Comments (6)

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  1. Roxie munro says:

    Excellent, and totally understandable, rant, Carisa. Can’t even imagine how much you get hit on. It’s incredible what people ask for. You do such a conscientious and great job, but do they feel entitled, or do they think the idea these days is that anything goes and they might as well give it a shot, even though you have to deal personally with each contact and/or email?…I think you are right to segue into lecturing, consulting, library services, etc. (I actually was composing a generic email response today, which I’ll probably never send, after yet another person pounced trying to get something, saying: I don’t write or illustrate or review or promote or pitch other people’s ideas. You are probably too kind…do you have a basic answer /generic response for them? Or, best probably, ignore …)

  2. Roxie munro says:

    That said, of course you, and I, do support those of our associates who are doing good work, reciprocate, and deserve it! (And have paid their dues….a big factor, I think.)

    • Roxie,

      Your comments are totally on the mark (as usual)! The hardest part (for me) is ignoring all the correspondence. But in a digital age, it can be difficult to tell what is an original plea, send only to me, vs a form letter that developers send en masse to hundreds of sites.

      In the end, I often have to treat all emails as if they are just spam because there aren’t enough hours in the day to sort through it all properly. But then I hear how disheartened people are about the ‘radio silence’ they get from personal appeals to review sites. The problem is that most content creators need to do mass emails and most (sane) websites need to ignore mass appeals.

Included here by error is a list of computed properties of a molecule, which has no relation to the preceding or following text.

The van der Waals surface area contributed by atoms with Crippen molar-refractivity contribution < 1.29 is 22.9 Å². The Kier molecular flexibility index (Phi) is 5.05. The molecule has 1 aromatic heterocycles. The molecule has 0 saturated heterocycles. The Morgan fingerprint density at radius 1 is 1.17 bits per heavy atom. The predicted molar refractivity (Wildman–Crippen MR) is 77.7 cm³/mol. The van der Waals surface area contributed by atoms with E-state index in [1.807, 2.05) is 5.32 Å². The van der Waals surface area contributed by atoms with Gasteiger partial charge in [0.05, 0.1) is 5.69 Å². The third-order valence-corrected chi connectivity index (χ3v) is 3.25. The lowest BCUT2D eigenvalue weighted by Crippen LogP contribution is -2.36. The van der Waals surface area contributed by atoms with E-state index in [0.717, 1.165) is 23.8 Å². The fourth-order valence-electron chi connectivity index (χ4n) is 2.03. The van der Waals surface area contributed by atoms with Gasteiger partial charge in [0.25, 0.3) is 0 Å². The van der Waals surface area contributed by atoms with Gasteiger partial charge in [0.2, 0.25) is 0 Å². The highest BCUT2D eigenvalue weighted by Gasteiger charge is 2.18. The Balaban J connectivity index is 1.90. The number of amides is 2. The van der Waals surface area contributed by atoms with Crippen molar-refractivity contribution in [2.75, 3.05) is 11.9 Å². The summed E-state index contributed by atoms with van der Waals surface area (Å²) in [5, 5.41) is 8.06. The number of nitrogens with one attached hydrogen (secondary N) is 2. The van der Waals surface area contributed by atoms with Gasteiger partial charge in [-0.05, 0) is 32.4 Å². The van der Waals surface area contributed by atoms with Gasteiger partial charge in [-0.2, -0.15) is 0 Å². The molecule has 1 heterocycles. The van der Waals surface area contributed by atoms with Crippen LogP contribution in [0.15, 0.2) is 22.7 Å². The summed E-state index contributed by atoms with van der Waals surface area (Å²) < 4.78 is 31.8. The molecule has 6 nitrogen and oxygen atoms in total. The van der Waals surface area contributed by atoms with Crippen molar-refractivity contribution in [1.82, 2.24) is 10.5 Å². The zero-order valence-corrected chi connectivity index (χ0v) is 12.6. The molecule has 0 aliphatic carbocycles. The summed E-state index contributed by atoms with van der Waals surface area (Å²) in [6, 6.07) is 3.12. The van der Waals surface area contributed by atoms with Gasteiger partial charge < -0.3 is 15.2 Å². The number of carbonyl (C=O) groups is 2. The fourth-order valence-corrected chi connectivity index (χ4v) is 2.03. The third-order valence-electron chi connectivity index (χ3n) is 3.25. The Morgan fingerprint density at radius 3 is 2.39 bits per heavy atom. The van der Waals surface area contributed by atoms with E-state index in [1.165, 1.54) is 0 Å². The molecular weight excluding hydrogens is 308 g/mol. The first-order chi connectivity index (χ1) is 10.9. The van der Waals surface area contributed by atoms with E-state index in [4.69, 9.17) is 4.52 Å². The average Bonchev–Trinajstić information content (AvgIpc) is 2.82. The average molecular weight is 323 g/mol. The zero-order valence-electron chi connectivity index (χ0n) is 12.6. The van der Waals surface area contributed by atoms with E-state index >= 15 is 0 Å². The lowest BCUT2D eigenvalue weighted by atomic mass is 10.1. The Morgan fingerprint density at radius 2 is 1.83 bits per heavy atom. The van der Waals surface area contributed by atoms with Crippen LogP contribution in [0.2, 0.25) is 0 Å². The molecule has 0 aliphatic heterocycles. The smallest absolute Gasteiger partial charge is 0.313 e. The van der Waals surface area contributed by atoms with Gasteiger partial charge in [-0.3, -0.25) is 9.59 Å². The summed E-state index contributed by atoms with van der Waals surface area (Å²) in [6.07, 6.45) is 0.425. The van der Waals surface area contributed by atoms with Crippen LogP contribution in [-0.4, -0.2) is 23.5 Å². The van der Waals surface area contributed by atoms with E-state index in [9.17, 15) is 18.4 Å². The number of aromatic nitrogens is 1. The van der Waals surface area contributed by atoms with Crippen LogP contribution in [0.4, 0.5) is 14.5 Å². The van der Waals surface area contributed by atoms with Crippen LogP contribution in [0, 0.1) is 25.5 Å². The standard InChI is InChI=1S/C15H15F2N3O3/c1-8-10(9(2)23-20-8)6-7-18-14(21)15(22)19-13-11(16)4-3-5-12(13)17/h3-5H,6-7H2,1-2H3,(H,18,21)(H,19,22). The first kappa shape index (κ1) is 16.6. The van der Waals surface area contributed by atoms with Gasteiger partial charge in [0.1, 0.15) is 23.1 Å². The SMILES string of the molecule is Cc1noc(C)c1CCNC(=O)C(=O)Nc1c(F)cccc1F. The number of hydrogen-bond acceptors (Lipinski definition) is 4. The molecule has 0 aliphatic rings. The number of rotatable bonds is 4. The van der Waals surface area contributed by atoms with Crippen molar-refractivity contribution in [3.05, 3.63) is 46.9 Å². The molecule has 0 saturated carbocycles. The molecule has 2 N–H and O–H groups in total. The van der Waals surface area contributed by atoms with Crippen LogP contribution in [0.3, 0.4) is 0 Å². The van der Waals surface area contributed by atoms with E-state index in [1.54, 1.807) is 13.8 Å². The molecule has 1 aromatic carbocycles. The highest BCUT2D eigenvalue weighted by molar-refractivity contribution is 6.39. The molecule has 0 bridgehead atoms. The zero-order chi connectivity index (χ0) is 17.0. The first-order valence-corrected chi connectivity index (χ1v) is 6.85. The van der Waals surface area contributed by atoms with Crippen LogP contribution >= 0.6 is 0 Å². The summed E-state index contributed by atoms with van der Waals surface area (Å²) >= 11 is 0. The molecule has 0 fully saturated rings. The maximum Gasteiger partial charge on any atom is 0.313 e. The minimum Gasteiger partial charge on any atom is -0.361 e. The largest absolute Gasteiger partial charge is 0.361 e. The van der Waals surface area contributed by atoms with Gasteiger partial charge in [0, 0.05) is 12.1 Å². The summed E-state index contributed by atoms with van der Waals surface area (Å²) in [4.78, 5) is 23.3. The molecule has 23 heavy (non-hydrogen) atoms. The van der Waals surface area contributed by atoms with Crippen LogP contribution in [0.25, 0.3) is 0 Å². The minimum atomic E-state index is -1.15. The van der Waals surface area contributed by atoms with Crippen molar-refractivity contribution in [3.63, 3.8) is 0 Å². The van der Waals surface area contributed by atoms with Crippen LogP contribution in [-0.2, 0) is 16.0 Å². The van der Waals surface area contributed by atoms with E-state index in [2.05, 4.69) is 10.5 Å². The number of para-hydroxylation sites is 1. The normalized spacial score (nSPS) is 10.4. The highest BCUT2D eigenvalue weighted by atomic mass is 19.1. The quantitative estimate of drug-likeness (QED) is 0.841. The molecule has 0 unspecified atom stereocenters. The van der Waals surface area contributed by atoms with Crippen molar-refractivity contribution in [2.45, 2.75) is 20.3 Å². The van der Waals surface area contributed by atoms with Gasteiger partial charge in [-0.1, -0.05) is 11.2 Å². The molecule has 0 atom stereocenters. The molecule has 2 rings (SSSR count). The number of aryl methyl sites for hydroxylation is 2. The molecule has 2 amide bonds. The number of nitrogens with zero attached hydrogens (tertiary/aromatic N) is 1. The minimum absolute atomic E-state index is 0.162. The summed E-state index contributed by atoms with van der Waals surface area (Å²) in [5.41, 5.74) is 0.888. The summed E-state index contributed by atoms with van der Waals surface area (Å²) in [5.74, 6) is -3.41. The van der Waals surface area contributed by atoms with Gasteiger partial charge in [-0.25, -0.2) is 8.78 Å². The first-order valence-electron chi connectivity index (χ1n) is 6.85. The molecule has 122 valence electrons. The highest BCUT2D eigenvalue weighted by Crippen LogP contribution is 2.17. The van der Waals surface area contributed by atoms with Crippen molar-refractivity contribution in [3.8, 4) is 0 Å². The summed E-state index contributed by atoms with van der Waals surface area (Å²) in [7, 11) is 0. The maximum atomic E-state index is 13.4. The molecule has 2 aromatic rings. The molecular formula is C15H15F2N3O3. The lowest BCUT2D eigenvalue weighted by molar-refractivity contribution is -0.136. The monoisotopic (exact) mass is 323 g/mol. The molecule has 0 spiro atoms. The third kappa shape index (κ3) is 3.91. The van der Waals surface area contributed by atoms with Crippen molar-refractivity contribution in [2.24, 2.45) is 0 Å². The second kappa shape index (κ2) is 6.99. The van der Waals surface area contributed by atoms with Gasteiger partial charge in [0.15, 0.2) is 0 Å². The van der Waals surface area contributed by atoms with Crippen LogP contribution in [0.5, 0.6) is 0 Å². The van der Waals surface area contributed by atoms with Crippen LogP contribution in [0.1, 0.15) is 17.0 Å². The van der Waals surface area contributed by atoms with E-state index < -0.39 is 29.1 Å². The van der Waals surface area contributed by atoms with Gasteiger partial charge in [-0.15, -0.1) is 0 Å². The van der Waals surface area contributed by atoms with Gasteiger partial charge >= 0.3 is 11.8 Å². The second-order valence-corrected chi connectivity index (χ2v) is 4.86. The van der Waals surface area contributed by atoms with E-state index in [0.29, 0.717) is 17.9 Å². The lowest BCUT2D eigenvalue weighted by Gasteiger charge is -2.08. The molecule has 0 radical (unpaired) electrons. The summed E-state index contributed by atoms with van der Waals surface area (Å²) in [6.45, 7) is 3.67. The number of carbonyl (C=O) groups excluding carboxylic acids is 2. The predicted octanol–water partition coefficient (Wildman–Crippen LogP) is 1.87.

My hope is that as the market matures it might also narrow a bit so consumers and reviewers can actually manage the quantity and quality – but this means a lot of valuable contributors will give up as they realize that this is a challenging market for anyone trying to make a living.

      In the end, I feel like I am doing more of a service by training librarians, doing parent education programs … the consumer landscape is years behind the current tech and it may get worse before it gets better, especially with so much fragmentation for digital content.

  3. I”m sure that it helps to know how much your work and efforts are appreciated, Carisa. From the standpoint of a curriculum content creator in the U.K., my own efforts comply with your vision of providing the best possible content for little people, parents , teachers and librarians. Your information is always current, incredibly helpful and something to be valued. Thank you, or diolch yn fawr, as we say in Wales!

    • Thank you Eiry! It is supporters like yourself that help keep my spirits up. Every year I think I will close down and go back to an off-line life that is more sane, but then I realize my site is still needed – and fills a unique role. I appreciate your support more than you know!